All of which probably adds up to the fact that there’s a price you have to pay for everything.  If you’re not rich enough to buy a fruit farm someone else has started, and you want a fruit farm badly enough, you grub it out, Daniel Boone style.  It’s a bit rough on the back and hands sometimes, but I never cared much for bridge, so that doesn’t bother me.  We know we’re still a long hill climb before we can start to hope for a little easier climbing.  And of course there’s still a chance we could slip and fall back down the hill.  But if God grants us sufficient health to carry on, we’re still not sorry we started climbing the hill.  And suddenly, one day in the fall, when we pause to admire the vivid red of the Jonathan apples, the yellow and pink blush on the Banana apples, the gorgeous big King apples, and then turn to drink in the scarlet and green beauty of our dogwood, or the gold and black picture of our tulip tree, or the majesty of our giant maples, or look at the oriental carpet of color across the road, which is my favorite hillside smacked against the blue sky, somehow all our difficulties and tribulations fade into insignificance.  Even the snow and ice on the hillside make a fairyland of unbelievable jeweled and crystal beauty.  And the spring, my favorite of all the seasons, compensates over abundantly with its unfolding blossoms, new green life, and a sweetness in the air.  Just to be allowed to work and breathe surrounded by so much beauty, makes you stop and breathe a prayer of thankfulness. Yes, we do have to pay a price for the privilege of that kind of life.  But I ask you, do you really think we’re completely crazy?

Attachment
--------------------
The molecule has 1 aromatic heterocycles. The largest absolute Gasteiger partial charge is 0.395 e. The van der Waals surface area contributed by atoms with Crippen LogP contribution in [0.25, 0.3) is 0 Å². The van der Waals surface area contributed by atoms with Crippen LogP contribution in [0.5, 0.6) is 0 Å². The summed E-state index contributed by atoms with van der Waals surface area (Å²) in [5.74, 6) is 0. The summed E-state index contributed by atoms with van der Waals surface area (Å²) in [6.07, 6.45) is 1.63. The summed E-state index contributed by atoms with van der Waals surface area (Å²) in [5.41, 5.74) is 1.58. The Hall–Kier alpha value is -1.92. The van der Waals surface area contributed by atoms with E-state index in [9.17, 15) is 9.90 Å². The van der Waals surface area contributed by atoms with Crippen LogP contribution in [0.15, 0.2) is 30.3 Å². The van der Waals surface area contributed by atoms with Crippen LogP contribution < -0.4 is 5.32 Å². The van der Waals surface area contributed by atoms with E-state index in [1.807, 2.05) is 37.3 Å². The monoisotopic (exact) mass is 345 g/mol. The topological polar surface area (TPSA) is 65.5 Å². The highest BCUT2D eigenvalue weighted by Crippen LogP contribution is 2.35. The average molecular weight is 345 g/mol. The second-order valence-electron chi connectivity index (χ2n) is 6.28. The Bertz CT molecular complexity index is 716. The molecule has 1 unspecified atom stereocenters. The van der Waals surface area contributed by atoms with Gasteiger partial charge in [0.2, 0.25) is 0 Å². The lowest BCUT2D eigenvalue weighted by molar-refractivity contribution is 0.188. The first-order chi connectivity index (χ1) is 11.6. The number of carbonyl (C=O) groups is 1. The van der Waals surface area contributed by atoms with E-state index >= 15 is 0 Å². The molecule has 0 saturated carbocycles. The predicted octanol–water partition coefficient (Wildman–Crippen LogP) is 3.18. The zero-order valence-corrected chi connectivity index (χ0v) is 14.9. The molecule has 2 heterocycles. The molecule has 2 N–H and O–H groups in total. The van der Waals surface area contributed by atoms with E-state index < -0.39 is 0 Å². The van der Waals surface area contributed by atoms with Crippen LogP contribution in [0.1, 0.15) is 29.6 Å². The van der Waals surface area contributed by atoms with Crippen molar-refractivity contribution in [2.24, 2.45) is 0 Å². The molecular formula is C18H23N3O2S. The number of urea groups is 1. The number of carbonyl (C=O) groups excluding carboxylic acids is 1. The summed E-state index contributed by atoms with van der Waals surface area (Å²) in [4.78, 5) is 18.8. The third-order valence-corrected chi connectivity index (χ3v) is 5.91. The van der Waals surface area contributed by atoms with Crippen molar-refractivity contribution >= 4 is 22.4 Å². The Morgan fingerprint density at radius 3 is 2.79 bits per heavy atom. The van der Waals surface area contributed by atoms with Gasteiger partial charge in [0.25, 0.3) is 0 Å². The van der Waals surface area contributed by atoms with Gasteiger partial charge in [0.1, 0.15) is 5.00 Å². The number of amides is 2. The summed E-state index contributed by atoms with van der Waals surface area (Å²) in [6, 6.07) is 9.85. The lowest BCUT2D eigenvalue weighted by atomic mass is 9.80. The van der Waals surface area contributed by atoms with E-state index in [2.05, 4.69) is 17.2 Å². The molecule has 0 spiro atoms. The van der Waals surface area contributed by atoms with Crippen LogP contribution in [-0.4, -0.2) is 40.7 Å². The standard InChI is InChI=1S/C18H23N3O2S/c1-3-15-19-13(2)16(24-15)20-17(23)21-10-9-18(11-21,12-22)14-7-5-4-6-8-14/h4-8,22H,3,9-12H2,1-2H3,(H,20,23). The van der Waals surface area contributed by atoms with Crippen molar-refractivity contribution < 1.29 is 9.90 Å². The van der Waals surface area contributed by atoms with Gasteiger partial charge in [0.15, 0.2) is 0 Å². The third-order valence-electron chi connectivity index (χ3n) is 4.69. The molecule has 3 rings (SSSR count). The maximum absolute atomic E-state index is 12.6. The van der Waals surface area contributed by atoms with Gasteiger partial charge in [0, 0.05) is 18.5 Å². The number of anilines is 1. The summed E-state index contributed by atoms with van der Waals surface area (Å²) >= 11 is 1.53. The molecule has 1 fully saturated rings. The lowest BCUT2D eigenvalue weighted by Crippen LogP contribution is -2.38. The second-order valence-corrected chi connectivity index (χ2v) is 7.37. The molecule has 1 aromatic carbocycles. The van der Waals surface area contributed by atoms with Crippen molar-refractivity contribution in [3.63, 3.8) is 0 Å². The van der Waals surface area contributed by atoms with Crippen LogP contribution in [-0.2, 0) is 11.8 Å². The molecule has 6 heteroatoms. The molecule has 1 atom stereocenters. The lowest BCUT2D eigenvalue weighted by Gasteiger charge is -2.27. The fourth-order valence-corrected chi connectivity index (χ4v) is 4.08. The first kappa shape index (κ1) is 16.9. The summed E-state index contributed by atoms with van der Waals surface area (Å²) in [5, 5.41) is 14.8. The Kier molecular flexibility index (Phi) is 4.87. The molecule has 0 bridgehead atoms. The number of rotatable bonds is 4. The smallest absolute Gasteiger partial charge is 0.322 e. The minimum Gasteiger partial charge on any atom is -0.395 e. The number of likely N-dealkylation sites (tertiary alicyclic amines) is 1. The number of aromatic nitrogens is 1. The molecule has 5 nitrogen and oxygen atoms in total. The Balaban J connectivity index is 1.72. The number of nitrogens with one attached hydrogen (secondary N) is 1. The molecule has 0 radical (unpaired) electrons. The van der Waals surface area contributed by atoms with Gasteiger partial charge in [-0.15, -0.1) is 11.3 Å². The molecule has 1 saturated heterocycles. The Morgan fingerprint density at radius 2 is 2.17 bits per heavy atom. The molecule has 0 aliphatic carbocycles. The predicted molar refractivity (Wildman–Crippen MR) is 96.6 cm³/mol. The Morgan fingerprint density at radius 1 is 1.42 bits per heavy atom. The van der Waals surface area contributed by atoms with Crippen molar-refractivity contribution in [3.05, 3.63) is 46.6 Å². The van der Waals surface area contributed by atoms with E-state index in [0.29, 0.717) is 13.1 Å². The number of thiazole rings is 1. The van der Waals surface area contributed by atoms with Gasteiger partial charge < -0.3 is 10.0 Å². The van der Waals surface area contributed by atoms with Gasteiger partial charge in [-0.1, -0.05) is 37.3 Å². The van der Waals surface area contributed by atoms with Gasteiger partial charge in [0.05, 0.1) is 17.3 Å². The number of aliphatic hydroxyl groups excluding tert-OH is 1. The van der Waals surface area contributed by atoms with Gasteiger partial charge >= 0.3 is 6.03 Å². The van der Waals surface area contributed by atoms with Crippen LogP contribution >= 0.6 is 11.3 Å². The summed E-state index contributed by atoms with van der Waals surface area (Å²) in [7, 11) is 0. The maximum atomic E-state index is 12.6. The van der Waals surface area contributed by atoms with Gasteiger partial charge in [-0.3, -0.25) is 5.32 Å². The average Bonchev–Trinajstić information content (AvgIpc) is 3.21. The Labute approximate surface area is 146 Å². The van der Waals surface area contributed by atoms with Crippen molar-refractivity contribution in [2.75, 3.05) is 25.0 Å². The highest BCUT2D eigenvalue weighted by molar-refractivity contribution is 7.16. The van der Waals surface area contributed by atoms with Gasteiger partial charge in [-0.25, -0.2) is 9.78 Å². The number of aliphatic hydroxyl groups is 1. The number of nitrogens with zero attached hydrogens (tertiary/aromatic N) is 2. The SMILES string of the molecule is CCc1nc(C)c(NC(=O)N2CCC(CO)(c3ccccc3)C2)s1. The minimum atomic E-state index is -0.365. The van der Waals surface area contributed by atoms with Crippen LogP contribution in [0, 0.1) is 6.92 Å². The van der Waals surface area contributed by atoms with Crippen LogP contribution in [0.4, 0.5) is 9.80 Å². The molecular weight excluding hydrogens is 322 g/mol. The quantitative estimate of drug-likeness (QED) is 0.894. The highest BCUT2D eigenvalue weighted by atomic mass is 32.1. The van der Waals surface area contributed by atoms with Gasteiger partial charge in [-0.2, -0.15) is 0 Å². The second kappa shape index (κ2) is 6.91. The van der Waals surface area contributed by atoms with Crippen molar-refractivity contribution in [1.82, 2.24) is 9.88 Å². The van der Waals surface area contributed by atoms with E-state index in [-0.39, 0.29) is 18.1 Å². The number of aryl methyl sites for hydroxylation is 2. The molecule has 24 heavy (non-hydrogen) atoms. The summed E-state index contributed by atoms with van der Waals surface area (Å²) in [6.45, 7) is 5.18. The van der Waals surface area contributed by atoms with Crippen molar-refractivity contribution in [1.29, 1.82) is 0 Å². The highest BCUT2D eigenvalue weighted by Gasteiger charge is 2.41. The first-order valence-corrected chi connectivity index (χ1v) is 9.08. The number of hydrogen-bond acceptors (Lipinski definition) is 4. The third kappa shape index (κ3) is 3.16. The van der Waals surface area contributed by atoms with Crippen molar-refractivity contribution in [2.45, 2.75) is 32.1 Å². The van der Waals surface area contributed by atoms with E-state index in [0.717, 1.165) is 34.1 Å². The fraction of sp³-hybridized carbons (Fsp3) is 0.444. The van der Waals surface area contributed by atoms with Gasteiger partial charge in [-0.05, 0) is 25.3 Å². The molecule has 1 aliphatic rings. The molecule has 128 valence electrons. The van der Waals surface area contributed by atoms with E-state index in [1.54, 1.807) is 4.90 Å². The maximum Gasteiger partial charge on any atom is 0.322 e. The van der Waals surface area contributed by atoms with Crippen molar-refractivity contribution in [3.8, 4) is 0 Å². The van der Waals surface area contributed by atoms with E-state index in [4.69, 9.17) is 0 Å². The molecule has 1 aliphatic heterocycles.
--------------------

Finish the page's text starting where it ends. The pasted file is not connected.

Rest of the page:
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Apples or Snowballs???

Posted by on Oct 29, 2011 in News | 0 comments

Snowballs, or apples, that is the question! An unusual end to the month of October for sure this year!  I was going to write about “no Halloween party is complete unless you have apple cider from Best’s” but I’m sure a lot of those parties have been cancelled or postponed today. We were very busy yesterday in the retail store and I know for sure that most of my customers who bought apples yesterday are enjoying apple pies today. Stayman Winesap, Cortland, and Jonathan apples were very popular at the sales counter!
For those of you who might still have those Halloween parties I have a suggestion. Go outside, make a snowman and then dress it for Halloween. AND THEN come inside and drink a mug of hot mulled apple cider to warm up!

Apples or Snowballs?

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Stayman Winesap Finally Harvested

Posted by on Oct 25, 2011 in News | 0 comments

You have been waiting all fall for Stayman apples and we have finally harvested the first of the 2011 crop. So, get those pie pans ready…it is pie season, too!


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Cider Making Process!

Posted by on Oct 18, 2011 in News | 0 comments

Take a look through some of the pictures of our cider making mill!